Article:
In 2009, the Ontario government enacted the Green Energy Act (Act). Within the Act, The Feed-In Tariff (FIT) Program was established to develop, encourage and promote a greater use of renewable energy sources including on-shore wind, waterpower, renewable biomass, biogas, landfill gas and solar photovoltaic for electricity-generating projects in Ontario. The prime objective of the FIT Program is to increase the development of renewable energy generating facilities sourced from various technologies.
The FIT program provides a participant with a fixed price of electricity over a 20 year period for every kWh generated, depending on the type of electricity. Specifically for solar developers, the initial fixed rated was up to 80.2 cents per kWh. Since the initial implementation the fixed rate has been reviewed a number of times, with the most recent fixed rates being up to 29.4 cents / kWh for new projects effective January 1, 2016.
Recently, there has been a change from the development of such projects to the commercial realization and operation of such projects. As a result, there has been a marked increase in the need for valuation determinations. The increase in valuation requirements are also driven by a number of other factors, including: consolidation in the marketplace, industry maturation, the sale of projects from developers to operators, third party financing requirements and the restructuring of portfolios to increase operational efficiencies. Given the relative infancy of the Act and of the FIT Program, we have identified a number of unique factors to consider, particularly as they relate to any value subsequent to the expiry of the FIT Agreement.
Typically in determining a value for an operating (“going concern”) business, the assumption is that the business will continue indefinitely. However, the FIT Program guarantees revenues for a finite period of time, typically 20 years. There has been some debate as to whether the value of the project should include some time period beyond the initial FIT period (i.e. a residual period). One argument suggests that the pricing and the cashflows beyond the 20 year FIT period are too speculative, and that any value beyond the FIT Agreement is too remote to calculate.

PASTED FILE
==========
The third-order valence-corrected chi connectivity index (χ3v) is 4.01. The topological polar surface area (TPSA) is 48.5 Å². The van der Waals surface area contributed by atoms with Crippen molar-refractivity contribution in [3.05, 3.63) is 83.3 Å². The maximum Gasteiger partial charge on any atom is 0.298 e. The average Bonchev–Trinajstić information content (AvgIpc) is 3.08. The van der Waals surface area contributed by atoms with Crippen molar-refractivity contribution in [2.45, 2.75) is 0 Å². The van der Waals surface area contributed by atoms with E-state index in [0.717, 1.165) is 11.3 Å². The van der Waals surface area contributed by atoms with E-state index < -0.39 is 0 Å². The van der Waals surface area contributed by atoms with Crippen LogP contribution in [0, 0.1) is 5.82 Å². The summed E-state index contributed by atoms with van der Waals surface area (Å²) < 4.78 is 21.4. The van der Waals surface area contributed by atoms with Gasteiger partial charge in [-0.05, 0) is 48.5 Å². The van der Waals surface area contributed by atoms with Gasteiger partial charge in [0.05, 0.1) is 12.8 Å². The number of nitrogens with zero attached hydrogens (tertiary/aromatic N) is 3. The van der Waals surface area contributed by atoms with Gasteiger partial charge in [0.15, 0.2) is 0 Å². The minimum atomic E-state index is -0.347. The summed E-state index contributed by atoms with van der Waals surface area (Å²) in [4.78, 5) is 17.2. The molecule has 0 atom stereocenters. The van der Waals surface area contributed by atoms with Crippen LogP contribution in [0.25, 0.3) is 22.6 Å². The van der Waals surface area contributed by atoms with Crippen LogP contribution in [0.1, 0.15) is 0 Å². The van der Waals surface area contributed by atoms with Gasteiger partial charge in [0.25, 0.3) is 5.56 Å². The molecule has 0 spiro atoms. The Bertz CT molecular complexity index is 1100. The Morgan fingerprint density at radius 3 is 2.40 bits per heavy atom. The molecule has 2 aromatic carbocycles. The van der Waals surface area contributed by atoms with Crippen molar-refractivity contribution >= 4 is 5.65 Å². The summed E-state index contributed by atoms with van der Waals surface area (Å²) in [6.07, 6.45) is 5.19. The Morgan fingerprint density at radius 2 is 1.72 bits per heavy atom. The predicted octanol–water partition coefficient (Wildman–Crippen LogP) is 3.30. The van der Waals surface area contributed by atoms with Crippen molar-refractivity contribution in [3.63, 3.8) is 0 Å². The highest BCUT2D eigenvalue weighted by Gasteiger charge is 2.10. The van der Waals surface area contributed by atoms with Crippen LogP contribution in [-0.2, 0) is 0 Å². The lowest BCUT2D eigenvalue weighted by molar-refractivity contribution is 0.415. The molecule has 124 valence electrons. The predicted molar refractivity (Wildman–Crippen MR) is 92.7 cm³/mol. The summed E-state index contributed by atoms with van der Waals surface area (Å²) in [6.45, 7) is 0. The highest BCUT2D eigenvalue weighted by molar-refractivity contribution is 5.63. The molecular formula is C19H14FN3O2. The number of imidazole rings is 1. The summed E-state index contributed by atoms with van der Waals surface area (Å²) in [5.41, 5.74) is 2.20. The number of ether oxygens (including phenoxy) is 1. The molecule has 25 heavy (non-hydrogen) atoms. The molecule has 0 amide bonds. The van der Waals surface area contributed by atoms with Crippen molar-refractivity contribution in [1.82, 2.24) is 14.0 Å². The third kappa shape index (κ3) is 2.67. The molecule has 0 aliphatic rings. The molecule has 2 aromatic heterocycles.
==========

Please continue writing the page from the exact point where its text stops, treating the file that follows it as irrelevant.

Others however, argue that there is still some on-going economic value, as the panels are still usable and the cashflows from the project can be determined with some consideration to the underlying assumptions.
As an example, in its most recent annual filing, SolarCity Corporation, a publicly traded company, estimated that its residual value was approximately 30% of its overall value. Given the relative size of the residual value to the overall valuation, there have been numerous analyst commentaries regarding the assumptions used by SolarCity in calculating the residual value.
The determination of any residual value requires consideration of the following factors: